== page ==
Live entertainment company Live Nation has shared a new global study dubbed ‘The Power Of Live’ and the results are, well, interesting.
For one thing, the 22,500 punters polled were found to be “10 per cent more likely to value live music over sex”.
To this, we say:
The entertainment giant teamed up with research agency Culture Co-op to study the “trends and behaviours” of live music fans from 11 different countries, aged between 13 and 65 (we’re assuming they didn’t ask the under-agers the sex question, though), and their findings also suggested that, in the digital age, people actually value live music experiences more than ever before.
73 per cent of participants stated that “now, more than ever, they want to experience real life rather than digital life”, while 71 per cent agreed that “the moments that give them the most life are live music experiences”.
When asked to reflect upon a recent live music experience and rate how emotionally intense they felt, 78 per cent of respondents said they “felt high emotional intensity”, which other music media experiences just didn’t stack up to.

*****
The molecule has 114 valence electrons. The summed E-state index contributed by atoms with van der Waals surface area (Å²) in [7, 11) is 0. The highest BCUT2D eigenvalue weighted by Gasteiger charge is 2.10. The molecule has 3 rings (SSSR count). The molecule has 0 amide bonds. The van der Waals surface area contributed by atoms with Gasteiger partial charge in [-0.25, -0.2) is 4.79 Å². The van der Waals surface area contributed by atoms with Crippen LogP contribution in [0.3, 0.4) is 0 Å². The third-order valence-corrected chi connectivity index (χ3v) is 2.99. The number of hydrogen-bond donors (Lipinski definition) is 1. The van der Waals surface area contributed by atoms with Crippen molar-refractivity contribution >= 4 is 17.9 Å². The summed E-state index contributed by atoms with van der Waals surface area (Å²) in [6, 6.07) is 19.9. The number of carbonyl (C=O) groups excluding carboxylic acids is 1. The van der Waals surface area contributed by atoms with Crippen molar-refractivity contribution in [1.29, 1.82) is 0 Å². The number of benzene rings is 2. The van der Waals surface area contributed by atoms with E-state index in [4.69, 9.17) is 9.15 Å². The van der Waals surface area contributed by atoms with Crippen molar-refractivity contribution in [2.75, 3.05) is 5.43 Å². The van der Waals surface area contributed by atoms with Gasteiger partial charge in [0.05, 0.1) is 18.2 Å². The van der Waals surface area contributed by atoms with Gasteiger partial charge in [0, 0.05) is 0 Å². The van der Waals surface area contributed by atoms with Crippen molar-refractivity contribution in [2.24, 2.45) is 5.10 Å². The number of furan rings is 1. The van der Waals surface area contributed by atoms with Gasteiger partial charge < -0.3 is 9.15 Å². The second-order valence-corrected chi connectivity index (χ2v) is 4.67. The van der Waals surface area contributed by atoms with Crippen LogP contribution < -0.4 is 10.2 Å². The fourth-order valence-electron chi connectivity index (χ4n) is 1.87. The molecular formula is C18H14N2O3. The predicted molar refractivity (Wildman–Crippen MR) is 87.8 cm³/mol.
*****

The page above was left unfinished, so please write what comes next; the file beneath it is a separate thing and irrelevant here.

Punters reported feeling less emotionally intense while streaming music (-27 per cent) or while playing video games (-31 per cent).
The researchers also conducted a “biometric experiment” which studied fans “in their element” at a live gig, and found that — even after the encore — participants had a mood increase five times greater than how they felt before the show.
In a statement, Live Nation Australasia CEO Roger Field said, “The findings from ‘The Power of Live’ prove that live music is more important now than ever before, with fans in Australia and around the world believing live music is one of the most powerful human experiences and one of the best ways to cure digital overload.
“The findings are consistent with the growing demand for concerts and festivals that we see locally and around the world.”
You can find out more facts and methodology info on Live Nation’s study right here.